Global LNG prices have declined significantly in recent years, largely as a result of the decline in oil prices to which LNG prices have historically been linked. As well, the emergence of substantial new capacity, most of which is in Australia and the US, added to an already depressed global LNG market where supply has recently been out-running demand. As in any market, the resulting pricing and margin pressure has generally precluded higher cost plants, such as those in Canada, from proceeding and has tended to limit new market entrants to those facilities previously committed to or which are at the very lowest end of the cost range.

In its prescient 2013 Global LNG Survey, Ernst & Young noted the cost advantage enjoyed by the US Gulf Coast facilities. New greenfield projects in Canada and elsewhere were expected to cost upwards of $2Bn per MTPA (E&Y 2013: p. 12) while brownfield conversions on the US Gulf Coast were expected to cost as little as $550M – $650M per MTPA (E&Y 2013: p. 9). When a midsize LNG plant is in the range of 10 MTPA and a large LNG plant is in the range of 18 to 24 MTPA, this represents a material – maybe even a decisive – cost advantage in favor of the Gulf Coast facilities.

Future Prospects

Still, there are some encouraging longer term trends for LNG in Canada:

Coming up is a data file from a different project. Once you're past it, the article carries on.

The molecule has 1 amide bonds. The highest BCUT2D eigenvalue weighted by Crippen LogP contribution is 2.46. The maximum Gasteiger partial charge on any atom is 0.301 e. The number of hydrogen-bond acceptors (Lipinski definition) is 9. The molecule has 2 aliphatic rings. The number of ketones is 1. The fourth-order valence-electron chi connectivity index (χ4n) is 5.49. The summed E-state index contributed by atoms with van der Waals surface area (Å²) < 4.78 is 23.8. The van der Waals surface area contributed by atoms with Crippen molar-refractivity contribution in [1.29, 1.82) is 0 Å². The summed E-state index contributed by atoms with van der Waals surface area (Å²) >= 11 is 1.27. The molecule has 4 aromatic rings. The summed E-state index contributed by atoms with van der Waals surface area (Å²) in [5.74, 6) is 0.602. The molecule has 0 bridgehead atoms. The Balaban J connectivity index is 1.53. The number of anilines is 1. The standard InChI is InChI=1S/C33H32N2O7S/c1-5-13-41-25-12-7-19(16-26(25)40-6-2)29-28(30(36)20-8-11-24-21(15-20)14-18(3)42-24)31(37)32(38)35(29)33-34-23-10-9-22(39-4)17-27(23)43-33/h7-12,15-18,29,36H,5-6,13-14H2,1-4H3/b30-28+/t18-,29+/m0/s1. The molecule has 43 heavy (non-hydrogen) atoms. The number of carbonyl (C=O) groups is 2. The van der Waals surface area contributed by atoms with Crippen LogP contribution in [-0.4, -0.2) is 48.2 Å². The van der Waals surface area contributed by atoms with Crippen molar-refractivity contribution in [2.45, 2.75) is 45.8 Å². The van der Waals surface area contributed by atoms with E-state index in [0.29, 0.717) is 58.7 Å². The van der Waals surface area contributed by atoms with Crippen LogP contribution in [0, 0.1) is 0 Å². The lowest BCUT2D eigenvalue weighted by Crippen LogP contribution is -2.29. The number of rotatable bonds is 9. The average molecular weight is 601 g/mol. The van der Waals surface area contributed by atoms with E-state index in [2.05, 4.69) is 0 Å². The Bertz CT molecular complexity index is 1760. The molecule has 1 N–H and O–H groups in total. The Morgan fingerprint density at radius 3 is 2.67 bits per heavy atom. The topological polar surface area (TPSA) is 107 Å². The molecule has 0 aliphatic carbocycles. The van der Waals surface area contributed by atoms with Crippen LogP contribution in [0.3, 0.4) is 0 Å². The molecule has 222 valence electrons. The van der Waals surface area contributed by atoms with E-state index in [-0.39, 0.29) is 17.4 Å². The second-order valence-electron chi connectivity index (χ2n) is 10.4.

• global LNG trade has grown substantially in recent years: from just over 100 MTPA in 2000 to over 300 MTPA in 2016 (NEB: p. 14);
  • prospects for LNG growth generally are good: in its 2016 World Energy Outlook the International Energy Agency expects gas to grow by 1.5% annually through to 2040 and for LNG to grow even faster – to essentially double over current levels (IEA 2016: p. 7);
  • Canadian LNG – at least on the West Coast – enjoys relatively good proximity to abundant and relatively low cost gas supply from the Montney, Deep Basin and Horn River gas plays (NEB: p. 4-5 and 18); and
  • Canada has enduring locational advantages among North American LNG producers in that BC is 5000 miles closer to major LNG markets in Asia than the Gulf Coast while no US West Coast facility has been approved yet and Canadian East Coast LNG is 2000 miles closer to Europe than potentially competing US sites (NEB: p. 18).

Moreover, Shell recently suggested that a Final Investment Decision on its massive LNG Canada project could come as soon as the next 18 months or so and may coincide with LNG markets starting to tighten again. It would normally take at least 5 years to construct, test and make an LNG plant fully operational suggesting the earliest in-service date would be roughly in or just before the mid-2020s.

In order to participate in the next wave of LNG development, sponsors of proposed Canadian LNG projects will have to:

  • work on getting costs down;
  • nurture and maintain government commitment to the industry;
  • maintain and enhance existing partnerships with key stakeholders, particularly affected Aboriginal peoples; and
  • proactively seek ways to further reduce the carbon profile of the LNG industry.

Depending on market conditions and on the nature and extent of additional competition, there is still an opportunity for Canadian LNG to emerge as a meaningful participant in the global LNG markets – albeit sometime in the middle of the next decade rather than toward the end of this one.

Courtesy of Stikeman Elliott. View original article here